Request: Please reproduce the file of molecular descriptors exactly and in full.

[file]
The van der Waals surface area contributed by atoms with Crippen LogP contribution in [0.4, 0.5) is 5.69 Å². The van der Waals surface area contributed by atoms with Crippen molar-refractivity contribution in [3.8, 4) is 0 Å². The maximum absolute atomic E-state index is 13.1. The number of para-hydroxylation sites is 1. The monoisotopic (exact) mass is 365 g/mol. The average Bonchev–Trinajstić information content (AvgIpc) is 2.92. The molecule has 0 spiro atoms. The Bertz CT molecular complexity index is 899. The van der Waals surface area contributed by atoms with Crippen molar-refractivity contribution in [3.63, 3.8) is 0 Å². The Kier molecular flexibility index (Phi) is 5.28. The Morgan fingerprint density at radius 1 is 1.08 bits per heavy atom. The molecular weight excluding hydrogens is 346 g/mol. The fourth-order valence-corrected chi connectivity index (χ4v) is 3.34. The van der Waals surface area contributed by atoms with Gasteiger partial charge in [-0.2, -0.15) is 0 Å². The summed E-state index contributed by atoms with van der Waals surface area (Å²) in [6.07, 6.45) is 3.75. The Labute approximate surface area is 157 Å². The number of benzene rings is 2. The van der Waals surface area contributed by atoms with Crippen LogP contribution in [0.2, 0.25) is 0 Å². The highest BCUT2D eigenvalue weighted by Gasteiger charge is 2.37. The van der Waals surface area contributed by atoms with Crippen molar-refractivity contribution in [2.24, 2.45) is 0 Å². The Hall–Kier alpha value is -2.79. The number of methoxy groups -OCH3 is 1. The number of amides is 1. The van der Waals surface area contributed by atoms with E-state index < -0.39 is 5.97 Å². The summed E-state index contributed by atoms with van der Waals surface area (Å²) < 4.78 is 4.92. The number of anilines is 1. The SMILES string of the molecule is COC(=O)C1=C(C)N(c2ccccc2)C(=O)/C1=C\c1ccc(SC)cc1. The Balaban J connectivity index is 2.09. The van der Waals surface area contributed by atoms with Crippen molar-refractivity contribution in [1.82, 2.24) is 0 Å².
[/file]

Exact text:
The van der Waals surface area contributed by atoms with Crippen LogP contribution in [0.4, 0.5) is 5.69 Å². The van der Waals surface area contributed by atoms with Crippen molar-refractivity contribution in [3.8, 4) is 0 Å². The maximum absolute atomic E-state index is 13.1. The number of para-hydroxylation sites is 1. The monoisotopic (exact) mass is 365 g/mol. The average Bonchev–Trinajstić information content (AvgIpc) is 2.92. The molecule has 0 spiro atoms. The Bertz CT molecular complexity index is 899. The van der Waals surface area contributed by atoms with Crippen molar-refractivity contribution in [3.63, 3.8) is 0 Å². The Kier molecular flexibility index (Phi) is 5.28. The Morgan fingerprint density at radius 1 is 1.08 bits per heavy atom. The molecular weight excluding hydrogens is 346 g/mol. The fourth-order valence-corrected chi connectivity index (χ4v) is 3.34. The van der Waals surface area contributed by atoms with Gasteiger partial charge in [-0.2, -0.15) is 0 Å². The summed E-state index contributed by atoms with van der Waals surface area (Å²) in [6.07, 6.45) is 3.75. The Labute approximate surface area is 157 Å². The number of benzene rings is 2. The van der Waals surface area contributed by atoms with Crippen LogP contribution in [0.2, 0.25) is 0 Å². The highest BCUT2D eigenvalue weighted by Gasteiger charge is 2.37. The van der Waals surface area contributed by atoms with Crippen molar-refractivity contribution in [2.24, 2.45) is 0 Å². The Hall–Kier alpha value is -2.79. The number of methoxy groups -OCH3 is 1. The number of amides is 1. The van der Waals surface area contributed by atoms with E-state index < -0.39 is 5.97 Å². The summed E-state index contributed by atoms with van der Waals surface area (Å²) < 4.78 is 4.92. The number of anilines is 1. The SMILES string of the molecule is COC(=O)C1=C(C)N(c2ccccc2)C(=O)/C1=C\c1ccc(SC)cc1. The Balaban J connectivity index is 2.09. The van der Waals surface area contributed by atoms with Crippen molar-refractivity contribution in [1.82, 2.24) is 0 Å².